People who spend more pre-bedtime hours using the Internet or watching television are more likely to report that they don't get enough sleep, even though they sleep almost as long as people who spend fewer pre-bedtime hours in front of a computer or television screen, survey findings show.
"While many people use electronic media, such as the Internet, it should be noted that the longer media use before sleep can trigger (self-perceived) insufficient sleep," lead researcher Dr. Nakamori Suganuma, of Osaka University, Japan, told Reuters Health.
He and colleagues obtained data on self-perceived sleep problems and the use of electronic media prior to bedtime from a total of 5,875 Japanese respondents to two separate Internet-based surveys. Their findings are published in the journal Sleep and Biological Rhythms.
Nearly half of the respondents associated their lack of sleep with electronic media use before bedtime. Those reporting longer electronic media use were also more likely to report insufficient sleep.
Overall, 29 percent of light users (less than 1.5 hours) listed electronic media use as a possible cause of their insufficient sleep. By comparison, 40 percent of medium users (1.5 to 3 hours) and 54 percent of heavy users (more than 3 hours) said the same.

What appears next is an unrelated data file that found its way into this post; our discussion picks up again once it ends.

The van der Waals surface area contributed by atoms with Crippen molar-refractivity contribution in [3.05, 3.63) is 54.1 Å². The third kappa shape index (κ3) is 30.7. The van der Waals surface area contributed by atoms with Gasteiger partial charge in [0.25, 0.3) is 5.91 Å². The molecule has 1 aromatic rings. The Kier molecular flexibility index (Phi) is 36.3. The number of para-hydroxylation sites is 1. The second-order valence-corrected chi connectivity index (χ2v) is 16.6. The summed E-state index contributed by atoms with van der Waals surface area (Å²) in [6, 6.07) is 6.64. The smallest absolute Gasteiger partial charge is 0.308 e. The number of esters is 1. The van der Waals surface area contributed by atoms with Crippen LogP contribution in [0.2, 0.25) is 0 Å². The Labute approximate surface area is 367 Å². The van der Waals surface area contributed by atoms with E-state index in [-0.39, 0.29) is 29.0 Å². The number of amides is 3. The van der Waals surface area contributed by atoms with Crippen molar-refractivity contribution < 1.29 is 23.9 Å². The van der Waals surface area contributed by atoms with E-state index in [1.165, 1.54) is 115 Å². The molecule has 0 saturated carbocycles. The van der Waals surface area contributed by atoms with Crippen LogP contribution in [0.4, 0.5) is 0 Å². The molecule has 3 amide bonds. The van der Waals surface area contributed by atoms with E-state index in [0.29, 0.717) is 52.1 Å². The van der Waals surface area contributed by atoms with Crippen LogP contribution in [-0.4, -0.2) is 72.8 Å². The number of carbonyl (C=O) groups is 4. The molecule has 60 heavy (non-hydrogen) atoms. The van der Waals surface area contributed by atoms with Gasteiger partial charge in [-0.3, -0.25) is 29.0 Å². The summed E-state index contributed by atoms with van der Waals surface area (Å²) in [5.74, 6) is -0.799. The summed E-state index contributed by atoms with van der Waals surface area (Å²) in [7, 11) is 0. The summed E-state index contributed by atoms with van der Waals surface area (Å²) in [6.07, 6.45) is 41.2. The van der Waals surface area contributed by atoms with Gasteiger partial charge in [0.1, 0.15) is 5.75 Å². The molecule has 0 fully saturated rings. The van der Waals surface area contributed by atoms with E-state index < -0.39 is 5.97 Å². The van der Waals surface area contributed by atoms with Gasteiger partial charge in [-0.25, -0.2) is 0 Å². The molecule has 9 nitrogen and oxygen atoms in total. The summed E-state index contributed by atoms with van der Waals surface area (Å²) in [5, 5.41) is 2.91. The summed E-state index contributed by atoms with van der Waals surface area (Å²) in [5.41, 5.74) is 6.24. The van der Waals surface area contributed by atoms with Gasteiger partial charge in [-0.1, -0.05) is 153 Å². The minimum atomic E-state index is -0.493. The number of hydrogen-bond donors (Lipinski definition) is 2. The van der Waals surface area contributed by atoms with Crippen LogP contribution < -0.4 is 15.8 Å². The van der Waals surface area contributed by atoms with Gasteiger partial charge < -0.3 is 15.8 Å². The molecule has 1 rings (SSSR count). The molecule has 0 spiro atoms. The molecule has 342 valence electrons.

However, longer Internet and television use before bedtime did not correlate with less actual sleep. While heavy users averaged about 3 more hours in front of computer or television screens than light users, the heavy users averaged only about 12 minutes less pre-workday sleep time than light users.
Notably, Suganuma said, "Internet use affected self-perceived insufficient sleep more than TV watching...not only in younger Internet users but also in middle-aged or aged Internet users."
Up to 38 percent of the respondents listed accessing the Internet far into the night as a possible cause for their sleep disturbance, while about 25 percent said watching television far into the night caused their sleep problems.
The findings suggest that while heavy computer and television use before bedtime has a small effect on sleep duration, it may have a more significant effect on "sleep demand and sleep quality," Suganuma notes.
SOURCE: Sleep and Biological Rhythms, July 2007
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